One area of technology Rheinmetall is currently developing is semi-autonomous/autonomous robots, which may complement the company’s existing line of soldier systems and is now in a strategic partnership with Clearpath Robotics, a Kitchener, Ontario-based company with a vision to “automate the world’s dullest, dirtiest, and deadliest jobs.”
Although autonomous robots may one day serve alongside our soldiers on the battlefield of the future, Rheinmetall’s Satellite-on-the-Move (SOTM) communication system is an example of a project that’s much closer to providing the Canadian Armed Forces with unparalleled long-range voice and data connectivity between deployed command vehicles, arms advisors (such as the armour corps, engineers, etc.), high priority sensor vehicles, tactical headquarters or command posts. “The Canadian Armed Forces had the capability in Afghanistan,” Tremblay explains, “but in a static way. Now they will be able to do it on the move.”
Acquired under the Canadian government’s Land Command Support System Life Extension (LCSS LE) program, the requirements for the SOTM system contained specific capabilities that will allow vehicles with SOTM capability to automatically relay battle management information to distant headquarters, command posts, or deployed elements across the entire battlespace. “The Canadian requirements for long-range, uninterrupted communication on the move will provide a first-class capability to the Canadian Armed Forces in line with the reality of the complex environment faced by our men and women in uniform today and tomorrow,” says Tremblay.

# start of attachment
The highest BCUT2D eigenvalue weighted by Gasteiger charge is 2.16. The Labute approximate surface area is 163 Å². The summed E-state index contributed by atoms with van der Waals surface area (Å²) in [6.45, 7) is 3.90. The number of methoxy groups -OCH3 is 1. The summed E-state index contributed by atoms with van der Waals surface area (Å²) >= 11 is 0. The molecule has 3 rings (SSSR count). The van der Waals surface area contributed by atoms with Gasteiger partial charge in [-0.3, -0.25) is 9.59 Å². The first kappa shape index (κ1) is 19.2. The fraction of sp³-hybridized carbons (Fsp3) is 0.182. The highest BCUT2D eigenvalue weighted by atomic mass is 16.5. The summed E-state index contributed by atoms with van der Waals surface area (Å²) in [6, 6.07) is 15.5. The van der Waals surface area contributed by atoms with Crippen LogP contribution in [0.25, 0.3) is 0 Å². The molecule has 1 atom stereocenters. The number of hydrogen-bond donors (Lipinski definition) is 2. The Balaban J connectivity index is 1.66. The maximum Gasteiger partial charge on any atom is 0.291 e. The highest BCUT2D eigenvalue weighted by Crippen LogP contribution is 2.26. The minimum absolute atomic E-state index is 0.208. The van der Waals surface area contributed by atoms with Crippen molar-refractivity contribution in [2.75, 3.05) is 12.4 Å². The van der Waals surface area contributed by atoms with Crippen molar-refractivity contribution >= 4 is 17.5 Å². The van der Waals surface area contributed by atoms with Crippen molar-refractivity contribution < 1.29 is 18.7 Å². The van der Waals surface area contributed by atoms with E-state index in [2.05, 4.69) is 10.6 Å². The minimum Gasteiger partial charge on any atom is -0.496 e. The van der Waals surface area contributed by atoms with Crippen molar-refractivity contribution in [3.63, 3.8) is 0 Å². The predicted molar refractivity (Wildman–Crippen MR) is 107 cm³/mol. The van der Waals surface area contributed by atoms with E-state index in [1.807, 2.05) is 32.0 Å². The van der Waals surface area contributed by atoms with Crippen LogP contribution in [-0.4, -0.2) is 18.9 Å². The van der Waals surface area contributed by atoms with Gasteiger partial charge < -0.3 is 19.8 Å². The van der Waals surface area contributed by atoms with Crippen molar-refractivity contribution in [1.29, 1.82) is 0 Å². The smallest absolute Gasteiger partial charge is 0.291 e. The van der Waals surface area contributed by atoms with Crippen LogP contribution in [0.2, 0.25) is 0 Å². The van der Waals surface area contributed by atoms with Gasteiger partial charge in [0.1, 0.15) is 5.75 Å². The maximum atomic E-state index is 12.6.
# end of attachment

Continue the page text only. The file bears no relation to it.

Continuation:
The TAPV, produced by Textron Marine Land Systems, is another example of an innovative product designed exclusively for the Canadian Army and set to replace the RG-31 and part of the Coyote reconnaissance vehicle fleet. “The TAPV,” states Tremblay, “is a vehicle that doesn’t exist anywhere else.” He calls the vehicle a Commando Elite “on steroids.” Rheinmetall is performing multiple integration functions and final assembly on the vehicles, the first of which hit the production floor this summer. In total, more than 500 TAPVs will be delivered to the Canadian Army, with an option for 100 more.
A legacy of innovation
Rheinmetall’s past is marked with over a century of milestones, thanks to a legacy of innovation that began with Heinrich Ehrhardt in 1889. Today, Rheinmetall Canada continues that legacy, building on its success in the development, integration, and production of platform-independent systems.